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On the fourth of March, 1789, Elbridge Gerry, who had been chosen to the Senate of the United States, wrote thus from New York to John Adams:
My Dear Friend: I find, on inquiry, that you are elected Vice-President, having three or four times the number of votes of any other candidate. Maryland threw away their votes on Colonel Harrison, and South Carolina on Governor Rutledge, being, with some other states which were not unanimous for you, apprehensive that this was a necessary step to prevent your election to the chair. On this point they were mistaken, for the President, as I am informed from pretty good authority, has a unanimous vote. It is the universal wish of all that I have conferred with, and indeed their expectation, that both General Washington and yourself will accept; and should either refuse, it will have a very disagreeable effect. The members present met to-day in the City Hall, there being about eleven Senators and thirteen Representatives, and not constituting a quorum in either house, they adjourned till to-morrow.
Mrs. Gerry and the ladies
join me in sincere regards to yourself,
your lady, Colonel and Mrs. Smith, and be assured I remain, etc.
So slow was the movement of news in those days, and so doubtful, even after the election, were all men as to its results, Adams would not start from Braintree, his home, till he knew he was elected, nor Washington from Mt. Vernon. Charles Thompson, the Secretary of the old Congress, arrived at Mt. Vernon on the fourteenth of April and communicated to Washington the news of his election. No quorum of the House of Representatives had been formed until the first of April, nor of the Senate until the sixth. These bodies then counted the electoral vote, with the result predicted by Gerry in his letter written two days before.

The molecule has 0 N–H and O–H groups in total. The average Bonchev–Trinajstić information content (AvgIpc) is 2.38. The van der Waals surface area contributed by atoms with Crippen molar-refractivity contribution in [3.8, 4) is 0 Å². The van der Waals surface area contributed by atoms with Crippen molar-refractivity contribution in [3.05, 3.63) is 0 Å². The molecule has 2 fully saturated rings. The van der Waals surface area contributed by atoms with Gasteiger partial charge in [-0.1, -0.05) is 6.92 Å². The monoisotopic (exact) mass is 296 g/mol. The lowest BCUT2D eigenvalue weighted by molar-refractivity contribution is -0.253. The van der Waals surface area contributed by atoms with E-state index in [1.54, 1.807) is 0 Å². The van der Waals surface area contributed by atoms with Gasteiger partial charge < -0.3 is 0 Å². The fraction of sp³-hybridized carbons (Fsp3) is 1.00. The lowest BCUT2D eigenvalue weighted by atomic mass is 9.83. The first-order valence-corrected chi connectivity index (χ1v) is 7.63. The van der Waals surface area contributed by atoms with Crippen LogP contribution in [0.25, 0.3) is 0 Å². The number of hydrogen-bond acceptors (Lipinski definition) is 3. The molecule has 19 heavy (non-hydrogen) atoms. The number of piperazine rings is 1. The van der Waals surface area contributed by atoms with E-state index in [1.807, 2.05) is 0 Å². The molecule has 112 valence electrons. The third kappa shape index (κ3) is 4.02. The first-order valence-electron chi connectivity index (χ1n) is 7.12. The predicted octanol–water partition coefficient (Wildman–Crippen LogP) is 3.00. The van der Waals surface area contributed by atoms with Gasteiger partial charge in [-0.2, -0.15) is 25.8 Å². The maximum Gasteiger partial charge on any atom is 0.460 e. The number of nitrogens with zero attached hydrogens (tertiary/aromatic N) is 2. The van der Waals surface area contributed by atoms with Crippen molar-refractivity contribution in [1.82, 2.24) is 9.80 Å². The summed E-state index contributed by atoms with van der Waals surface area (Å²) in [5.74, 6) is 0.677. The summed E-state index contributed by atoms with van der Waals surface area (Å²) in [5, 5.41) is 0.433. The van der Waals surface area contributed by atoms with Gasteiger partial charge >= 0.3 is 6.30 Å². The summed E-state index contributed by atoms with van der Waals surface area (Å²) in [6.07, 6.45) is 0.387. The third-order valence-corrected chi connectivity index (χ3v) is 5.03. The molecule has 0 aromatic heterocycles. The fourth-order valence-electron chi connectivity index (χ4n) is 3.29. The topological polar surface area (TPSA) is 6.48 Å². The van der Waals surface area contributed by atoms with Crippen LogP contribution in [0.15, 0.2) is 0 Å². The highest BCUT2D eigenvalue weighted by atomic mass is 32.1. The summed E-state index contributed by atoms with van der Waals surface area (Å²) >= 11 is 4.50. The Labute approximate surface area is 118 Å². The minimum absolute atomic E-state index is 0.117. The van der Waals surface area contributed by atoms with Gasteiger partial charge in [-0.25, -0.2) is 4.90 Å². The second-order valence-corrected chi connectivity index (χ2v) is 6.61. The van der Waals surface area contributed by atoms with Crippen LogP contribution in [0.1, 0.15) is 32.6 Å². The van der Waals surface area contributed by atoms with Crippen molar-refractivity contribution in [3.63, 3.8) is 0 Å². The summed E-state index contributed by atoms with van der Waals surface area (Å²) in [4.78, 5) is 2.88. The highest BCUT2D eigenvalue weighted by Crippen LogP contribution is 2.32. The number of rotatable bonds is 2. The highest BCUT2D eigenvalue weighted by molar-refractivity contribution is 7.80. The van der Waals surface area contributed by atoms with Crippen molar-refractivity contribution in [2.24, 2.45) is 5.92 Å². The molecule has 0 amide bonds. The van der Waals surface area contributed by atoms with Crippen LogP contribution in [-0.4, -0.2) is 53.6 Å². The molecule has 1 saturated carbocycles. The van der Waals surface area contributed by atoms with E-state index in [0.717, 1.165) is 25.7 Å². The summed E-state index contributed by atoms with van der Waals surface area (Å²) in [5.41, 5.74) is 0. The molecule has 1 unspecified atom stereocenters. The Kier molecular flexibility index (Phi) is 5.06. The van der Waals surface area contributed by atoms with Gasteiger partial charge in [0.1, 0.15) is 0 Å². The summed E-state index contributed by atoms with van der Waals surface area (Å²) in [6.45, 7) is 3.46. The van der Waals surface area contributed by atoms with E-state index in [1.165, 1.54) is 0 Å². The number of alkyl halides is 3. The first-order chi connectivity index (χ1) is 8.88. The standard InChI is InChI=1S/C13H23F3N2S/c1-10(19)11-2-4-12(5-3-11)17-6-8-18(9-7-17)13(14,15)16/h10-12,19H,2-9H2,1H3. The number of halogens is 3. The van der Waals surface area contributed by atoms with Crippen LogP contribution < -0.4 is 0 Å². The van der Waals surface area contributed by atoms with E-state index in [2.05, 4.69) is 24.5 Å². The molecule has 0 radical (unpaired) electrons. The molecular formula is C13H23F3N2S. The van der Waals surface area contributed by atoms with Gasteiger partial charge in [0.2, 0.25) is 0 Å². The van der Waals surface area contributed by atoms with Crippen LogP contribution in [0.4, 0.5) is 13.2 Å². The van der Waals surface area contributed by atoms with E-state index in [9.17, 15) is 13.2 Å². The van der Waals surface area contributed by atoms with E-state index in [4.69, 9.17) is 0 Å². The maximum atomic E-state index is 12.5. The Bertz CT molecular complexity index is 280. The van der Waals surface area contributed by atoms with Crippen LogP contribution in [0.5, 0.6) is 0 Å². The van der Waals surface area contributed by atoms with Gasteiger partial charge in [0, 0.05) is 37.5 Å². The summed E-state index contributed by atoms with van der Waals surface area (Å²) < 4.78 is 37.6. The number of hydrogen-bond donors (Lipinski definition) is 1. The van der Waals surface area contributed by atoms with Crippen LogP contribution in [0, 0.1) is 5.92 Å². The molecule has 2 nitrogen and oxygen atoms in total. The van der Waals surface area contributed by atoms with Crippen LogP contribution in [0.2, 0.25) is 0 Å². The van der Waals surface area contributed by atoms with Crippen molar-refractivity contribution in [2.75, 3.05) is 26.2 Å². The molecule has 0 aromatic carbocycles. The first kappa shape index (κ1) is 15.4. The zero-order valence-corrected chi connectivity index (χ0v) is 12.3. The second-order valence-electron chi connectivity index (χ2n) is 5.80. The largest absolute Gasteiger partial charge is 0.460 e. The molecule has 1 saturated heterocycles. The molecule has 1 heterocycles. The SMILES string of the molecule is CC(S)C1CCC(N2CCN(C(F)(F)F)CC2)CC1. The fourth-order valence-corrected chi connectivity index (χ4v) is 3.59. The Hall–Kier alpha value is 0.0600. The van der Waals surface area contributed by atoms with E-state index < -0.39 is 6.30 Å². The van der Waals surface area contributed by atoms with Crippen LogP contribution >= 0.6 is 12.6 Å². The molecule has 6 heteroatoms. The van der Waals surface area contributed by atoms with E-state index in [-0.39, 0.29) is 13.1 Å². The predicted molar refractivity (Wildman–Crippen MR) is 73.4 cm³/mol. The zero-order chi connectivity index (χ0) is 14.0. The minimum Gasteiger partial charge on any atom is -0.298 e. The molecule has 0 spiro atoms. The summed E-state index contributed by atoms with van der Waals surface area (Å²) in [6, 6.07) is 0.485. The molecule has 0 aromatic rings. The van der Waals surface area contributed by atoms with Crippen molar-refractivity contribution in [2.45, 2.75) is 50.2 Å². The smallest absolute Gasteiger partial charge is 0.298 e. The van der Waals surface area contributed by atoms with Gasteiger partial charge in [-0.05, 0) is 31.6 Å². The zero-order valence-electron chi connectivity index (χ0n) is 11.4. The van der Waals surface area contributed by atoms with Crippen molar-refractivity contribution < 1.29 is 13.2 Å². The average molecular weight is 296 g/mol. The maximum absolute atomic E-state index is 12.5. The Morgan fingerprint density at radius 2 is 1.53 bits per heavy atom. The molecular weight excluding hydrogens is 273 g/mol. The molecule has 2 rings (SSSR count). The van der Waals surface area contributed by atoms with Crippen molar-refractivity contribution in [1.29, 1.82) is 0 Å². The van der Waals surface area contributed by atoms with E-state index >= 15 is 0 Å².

Washington waited a day before starting to the seat of Government. On the sixteenth of April he started for New York. He writes in his diary:
About ten o’clock I bade adieu to Mount Vernon, to private life and to domestic felicity; and with a mind oppressed with more anxious and painful sensations than I have words to express, set out for New York in company with Mr. Thompson and Colonel Humphries, with the best dispositions to render service to my country in obedience to its call, but with less hope of answering its expectations.
The journey began with a public dinner at Alexandria. Said the gentlemen of Alexandria in their address to him:
and make a grateful people happy, a people who
will be doubly grateful when they contemplate this recent sacrifice
for their interest.
And Washington in his reply said: